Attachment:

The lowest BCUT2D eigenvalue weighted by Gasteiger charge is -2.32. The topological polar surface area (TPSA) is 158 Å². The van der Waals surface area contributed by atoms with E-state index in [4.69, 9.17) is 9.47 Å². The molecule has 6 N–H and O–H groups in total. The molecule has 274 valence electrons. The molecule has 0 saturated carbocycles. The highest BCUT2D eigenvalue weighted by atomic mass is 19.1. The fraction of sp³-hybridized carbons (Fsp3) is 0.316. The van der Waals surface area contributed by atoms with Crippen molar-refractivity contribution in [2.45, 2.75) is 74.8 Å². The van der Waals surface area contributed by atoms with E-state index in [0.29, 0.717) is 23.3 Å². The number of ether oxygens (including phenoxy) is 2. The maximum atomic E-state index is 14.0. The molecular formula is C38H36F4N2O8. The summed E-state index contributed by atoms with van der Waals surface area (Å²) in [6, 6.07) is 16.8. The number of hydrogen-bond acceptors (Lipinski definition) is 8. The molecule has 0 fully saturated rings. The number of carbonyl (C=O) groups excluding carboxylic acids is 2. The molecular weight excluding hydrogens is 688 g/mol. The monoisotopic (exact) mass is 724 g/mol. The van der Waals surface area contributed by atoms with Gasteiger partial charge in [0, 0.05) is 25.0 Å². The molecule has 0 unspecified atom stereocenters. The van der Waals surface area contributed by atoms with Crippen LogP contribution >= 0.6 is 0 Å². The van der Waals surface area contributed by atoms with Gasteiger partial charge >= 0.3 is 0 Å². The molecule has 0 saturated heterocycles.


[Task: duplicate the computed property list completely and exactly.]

The lowest BCUT2D eigenvalue weighted by Gasteiger charge is -2.32. The topological polar surface area (TPSA) is 158 Å². The van der Waals surface area contributed by atoms with E-state index in [4.69, 9.17) is 9.47 Å². The molecule has 6 N–H and O–H groups in total. The molecule has 274 valence electrons. The molecule has 0 saturated carbocycles. The highest BCUT2D eigenvalue weighted by atomic mass is 19.1. The fraction of sp³-hybridized carbons (Fsp3) is 0.316. The van der Waals surface area contributed by atoms with Crippen molar-refractivity contribution in [2.45, 2.75) is 74.8 Å². The van der Waals surface area contributed by atoms with E-state index in [0.29, 0.717) is 23.3 Å². The number of ether oxygens (including phenoxy) is 2. The maximum atomic E-state index is 14.0. The molecular formula is C38H36F4N2O8. The summed E-state index contributed by atoms with van der Waals surface area (Å²) in [6, 6.07) is 16.8. The number of hydrogen-bond acceptors (Lipinski definition) is 8. The molecule has 0 fully saturated rings. The number of carbonyl (C=O) groups excluding carboxylic acids is 2. The molecular weight excluding hydrogens is 688 g/mol. The monoisotopic (exact) mass is 724 g/mol. The van der Waals surface area contributed by atoms with Gasteiger partial charge in [0, 0.05) is 25.0 Å². The molecule has 0 unspecified atom stereocenters. The van der Waals surface area contributed by atoms with Crippen LogP contribution >= 0.6 is 0 Å². The van der Waals surface area contributed by atoms with Gasteiger partial charge >= 0.3 is 0 Å². The molecule has 0 saturated heterocycles.